|Shrink Mitigation||A shrinkage rate of +0.15% can be expected due to thermal expansion of the liquid, and the response of the flexible mould|
|Surface Quality||Surface finish is externally smoothed to a satin or matte surface. Grow lines may be present on internal or difficult-to-access features. Polishing or custom finishes must be clearly defined and agreed upon at the point of order|
|Feature Definition||Sharp corners and text may appear slightly rounded|
|Size Recommendation||We can offer vacuum cast parts as large as 762 mm long|
Vacuum Casting Fundamentals
Vacuum casting is a manufacturing process that provides end-use, rigid, flexible, and rubber parts with production-level quality. The vacuum casting process uses a Polyjet or SLA 3D-printed master pattern to create a silicone mould that produces high-quality, short-run parts as an cost-effective alternative to low-volume injection moulding.
Vacuum casting is similar to injection moulding in that it requires a tool with a cavity in the shape of the final part. The major difference is that vacuum casting uses a “soft” mould made of silicone whereas injection moulding uses a “hard” metal mould that has been CNC machined.
This soft mould wears out more quickly, which is the main drawback of vacuum casting. However, the process is significantly cheaper for low-volume and prototype plastic parts that require production-level quality and surface finishes.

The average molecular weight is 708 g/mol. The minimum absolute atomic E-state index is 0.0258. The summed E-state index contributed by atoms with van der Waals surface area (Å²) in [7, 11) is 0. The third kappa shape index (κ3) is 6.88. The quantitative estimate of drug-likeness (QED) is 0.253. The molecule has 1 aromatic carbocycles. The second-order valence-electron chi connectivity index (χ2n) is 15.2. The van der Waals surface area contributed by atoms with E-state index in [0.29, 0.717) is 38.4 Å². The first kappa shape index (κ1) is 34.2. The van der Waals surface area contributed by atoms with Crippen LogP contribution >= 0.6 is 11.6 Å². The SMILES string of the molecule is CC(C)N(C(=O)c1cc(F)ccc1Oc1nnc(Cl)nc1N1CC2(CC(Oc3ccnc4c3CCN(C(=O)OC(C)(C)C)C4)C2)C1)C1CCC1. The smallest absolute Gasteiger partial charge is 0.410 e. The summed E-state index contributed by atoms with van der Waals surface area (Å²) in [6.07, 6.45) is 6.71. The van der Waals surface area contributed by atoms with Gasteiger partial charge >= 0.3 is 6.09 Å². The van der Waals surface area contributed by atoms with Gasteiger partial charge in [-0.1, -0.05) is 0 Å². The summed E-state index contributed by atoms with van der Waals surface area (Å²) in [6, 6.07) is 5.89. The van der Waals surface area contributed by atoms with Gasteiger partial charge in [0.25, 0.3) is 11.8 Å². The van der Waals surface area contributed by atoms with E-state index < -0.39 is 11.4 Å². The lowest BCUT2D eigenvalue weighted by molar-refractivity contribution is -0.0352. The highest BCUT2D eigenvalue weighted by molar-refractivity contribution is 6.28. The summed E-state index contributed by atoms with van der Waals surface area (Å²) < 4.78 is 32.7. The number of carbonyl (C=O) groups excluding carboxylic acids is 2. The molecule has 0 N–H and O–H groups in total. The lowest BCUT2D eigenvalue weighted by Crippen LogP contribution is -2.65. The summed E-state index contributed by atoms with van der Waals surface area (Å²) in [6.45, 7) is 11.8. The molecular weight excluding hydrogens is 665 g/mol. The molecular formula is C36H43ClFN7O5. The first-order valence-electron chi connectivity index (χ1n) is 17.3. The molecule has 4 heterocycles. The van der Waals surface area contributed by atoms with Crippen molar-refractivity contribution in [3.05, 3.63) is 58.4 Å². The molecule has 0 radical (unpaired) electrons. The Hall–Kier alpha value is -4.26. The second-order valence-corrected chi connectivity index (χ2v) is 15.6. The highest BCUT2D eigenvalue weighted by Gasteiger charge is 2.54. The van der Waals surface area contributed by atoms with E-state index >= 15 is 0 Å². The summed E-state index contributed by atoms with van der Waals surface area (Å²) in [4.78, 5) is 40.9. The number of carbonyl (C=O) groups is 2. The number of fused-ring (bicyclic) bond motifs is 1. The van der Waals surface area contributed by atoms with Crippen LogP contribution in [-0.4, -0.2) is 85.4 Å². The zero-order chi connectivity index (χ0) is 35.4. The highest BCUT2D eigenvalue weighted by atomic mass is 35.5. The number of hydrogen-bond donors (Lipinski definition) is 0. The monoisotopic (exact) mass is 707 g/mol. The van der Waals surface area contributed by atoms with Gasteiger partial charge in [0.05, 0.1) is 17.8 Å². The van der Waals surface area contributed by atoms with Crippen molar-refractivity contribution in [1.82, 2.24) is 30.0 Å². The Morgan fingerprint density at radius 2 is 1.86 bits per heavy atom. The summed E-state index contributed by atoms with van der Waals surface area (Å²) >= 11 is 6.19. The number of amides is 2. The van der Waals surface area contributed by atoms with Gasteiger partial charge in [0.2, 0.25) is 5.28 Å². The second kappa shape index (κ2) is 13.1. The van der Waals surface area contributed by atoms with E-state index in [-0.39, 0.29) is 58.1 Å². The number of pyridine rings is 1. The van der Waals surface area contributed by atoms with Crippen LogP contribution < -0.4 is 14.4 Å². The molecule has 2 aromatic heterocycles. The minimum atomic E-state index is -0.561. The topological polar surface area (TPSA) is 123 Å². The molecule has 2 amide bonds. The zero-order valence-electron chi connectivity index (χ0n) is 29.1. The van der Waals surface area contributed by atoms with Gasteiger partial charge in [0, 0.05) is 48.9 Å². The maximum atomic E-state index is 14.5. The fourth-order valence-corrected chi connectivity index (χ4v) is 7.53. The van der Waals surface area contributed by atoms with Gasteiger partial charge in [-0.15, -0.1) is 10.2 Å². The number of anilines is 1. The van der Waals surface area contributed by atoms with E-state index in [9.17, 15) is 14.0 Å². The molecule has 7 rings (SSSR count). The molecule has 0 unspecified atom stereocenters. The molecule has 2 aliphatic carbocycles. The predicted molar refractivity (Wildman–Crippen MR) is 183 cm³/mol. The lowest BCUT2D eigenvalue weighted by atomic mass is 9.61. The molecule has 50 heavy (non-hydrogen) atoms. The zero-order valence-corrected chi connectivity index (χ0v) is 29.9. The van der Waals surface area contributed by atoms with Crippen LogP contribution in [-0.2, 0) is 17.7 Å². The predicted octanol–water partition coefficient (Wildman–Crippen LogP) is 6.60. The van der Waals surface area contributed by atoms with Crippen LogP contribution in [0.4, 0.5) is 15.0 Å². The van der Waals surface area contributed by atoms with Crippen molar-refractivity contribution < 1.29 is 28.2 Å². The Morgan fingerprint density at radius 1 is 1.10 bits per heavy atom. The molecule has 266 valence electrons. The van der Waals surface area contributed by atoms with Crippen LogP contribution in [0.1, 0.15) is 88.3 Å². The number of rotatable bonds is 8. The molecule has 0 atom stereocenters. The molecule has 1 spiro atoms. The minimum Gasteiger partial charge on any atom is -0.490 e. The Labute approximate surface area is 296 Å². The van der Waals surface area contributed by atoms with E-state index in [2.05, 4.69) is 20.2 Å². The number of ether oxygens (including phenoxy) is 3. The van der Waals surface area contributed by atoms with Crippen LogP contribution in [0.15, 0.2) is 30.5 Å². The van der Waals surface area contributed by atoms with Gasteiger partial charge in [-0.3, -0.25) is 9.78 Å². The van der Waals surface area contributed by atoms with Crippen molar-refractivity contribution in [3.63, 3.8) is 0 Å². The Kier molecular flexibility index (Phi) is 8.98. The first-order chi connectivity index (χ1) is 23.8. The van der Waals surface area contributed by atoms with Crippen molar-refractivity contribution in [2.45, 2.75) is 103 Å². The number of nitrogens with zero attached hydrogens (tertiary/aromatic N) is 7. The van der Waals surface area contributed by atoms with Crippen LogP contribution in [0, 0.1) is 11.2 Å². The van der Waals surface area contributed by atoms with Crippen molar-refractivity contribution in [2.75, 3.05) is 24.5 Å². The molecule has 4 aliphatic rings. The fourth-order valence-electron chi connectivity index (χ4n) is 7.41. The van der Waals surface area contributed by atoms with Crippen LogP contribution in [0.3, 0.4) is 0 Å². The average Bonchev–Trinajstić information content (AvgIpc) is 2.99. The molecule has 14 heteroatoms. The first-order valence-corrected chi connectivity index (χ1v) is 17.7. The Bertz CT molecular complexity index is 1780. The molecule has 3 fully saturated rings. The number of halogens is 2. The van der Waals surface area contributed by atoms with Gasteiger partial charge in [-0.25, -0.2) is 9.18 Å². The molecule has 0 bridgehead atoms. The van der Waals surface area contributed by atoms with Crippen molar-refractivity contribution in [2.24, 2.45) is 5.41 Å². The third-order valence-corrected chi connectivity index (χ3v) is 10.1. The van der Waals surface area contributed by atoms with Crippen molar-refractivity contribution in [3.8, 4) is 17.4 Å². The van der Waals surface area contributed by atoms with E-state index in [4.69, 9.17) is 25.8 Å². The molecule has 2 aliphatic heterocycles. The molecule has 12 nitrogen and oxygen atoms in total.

The vacuum casting process has 3 major steps:
- The Master Pattern: Step one involves creating a master pattern of the final part using an additive manufacturing process. The most commonly used printing processes are Polyjet 3D or stereolithography (SLA) 3D due to their ability to produce parts with high resolutions and naturally smooth finishes. The master pattern is typically hand-finished to achieve optimal surface detail before the mould tool is created.
- Moulding: In step two, the 3D printed master pattern is encased in liquid silicone that cures around the pattern, with the silicone encapsulating all the features of the printed parts. When the mould cures, it is cut into distinct halves and the master pattern or 3D printed part is removed. This leaves an internal cavity exactly shaped like the part.
- Pouring: In the final step of the vacuum casting process, silicone is poured into the silicone mould, and the mould is then placed in a chamber to help remove air bubbles in the liquid material. For opaque parts, the chamber is typically pressurised. For clear parts, the chamber typically pulls a vacuum to mitigate any bubbles and increase clarity. Once cured, the silicone halves are separated and the newly formed part is removed. This process is repeated until the desired quantity is achieved.
One of the key distinctions between vacuum casting and 3D printing is material performance and quality. Vacuum casting offers higher-performing materials that can better emulate those used in commercial products. In addition, the fit and finish are often better with vacuum cast parts. If material performance and appearance are important to you, you should seriously consider vacuum casting.
The deciding factor between vacuum casting and injection moulding is quantity. Vacuum casting is an excellent option for very low quantities (e.g., 50 pieces) of production-grade parts. Compared with vacuum casting, injection moulding will have higher upfront tooling costs that may not be justified by a low-quantity run. Our customers often use vacuum casting as a stepping stone to test and refine their design before they invest in an injection moulding tool.